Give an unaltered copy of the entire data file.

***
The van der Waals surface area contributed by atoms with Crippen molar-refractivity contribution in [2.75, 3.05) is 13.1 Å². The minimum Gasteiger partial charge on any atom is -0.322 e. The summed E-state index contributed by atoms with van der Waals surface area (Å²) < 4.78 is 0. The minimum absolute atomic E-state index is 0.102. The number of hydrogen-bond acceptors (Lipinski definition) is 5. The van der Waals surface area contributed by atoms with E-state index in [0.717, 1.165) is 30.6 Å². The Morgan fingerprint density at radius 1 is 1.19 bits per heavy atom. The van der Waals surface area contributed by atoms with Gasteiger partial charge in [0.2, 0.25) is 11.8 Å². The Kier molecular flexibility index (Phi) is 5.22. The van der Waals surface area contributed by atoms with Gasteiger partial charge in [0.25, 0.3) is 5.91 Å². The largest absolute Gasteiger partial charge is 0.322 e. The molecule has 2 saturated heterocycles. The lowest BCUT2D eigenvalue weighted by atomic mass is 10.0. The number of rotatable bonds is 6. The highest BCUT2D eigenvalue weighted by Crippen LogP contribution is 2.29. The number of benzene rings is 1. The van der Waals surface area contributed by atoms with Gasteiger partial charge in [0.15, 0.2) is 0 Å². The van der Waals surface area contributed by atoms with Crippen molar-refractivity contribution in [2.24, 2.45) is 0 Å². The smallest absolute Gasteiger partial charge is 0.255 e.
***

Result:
The van der Waals surface area contributed by atoms with Crippen molar-refractivity contribution in [2.75, 3.05) is 13.1 Å². The minimum Gasteiger partial charge on any atom is -0.322 e. The summed E-state index contributed by atoms with van der Waals surface area (Å²) < 4.78 is 0. The minimum absolute atomic E-state index is 0.102. The number of hydrogen-bond acceptors (Lipinski definition) is 5. The van der Waals surface area contributed by atoms with E-state index in [0.717, 1.165) is 30.6 Å². The Morgan fingerprint density at radius 1 is 1.19 bits per heavy atom. The van der Waals surface area contributed by atoms with Gasteiger partial charge in [0.2, 0.25) is 11.8 Å². The Kier molecular flexibility index (Phi) is 5.22. The van der Waals surface area contributed by atoms with Gasteiger partial charge in [0.25, 0.3) is 5.91 Å². The largest absolute Gasteiger partial charge is 0.322 e. The molecule has 2 saturated heterocycles. The lowest BCUT2D eigenvalue weighted by atomic mass is 10.0. The number of rotatable bonds is 6. The highest BCUT2D eigenvalue weighted by Crippen LogP contribution is 2.29. The number of benzene rings is 1. The van der Waals surface area contributed by atoms with Gasteiger partial charge in [0.15, 0.2) is 0 Å². The van der Waals surface area contributed by atoms with Crippen molar-refractivity contribution in [2.24, 2.45) is 0 Å². The smallest absolute Gasteiger partial charge is 0.255 e.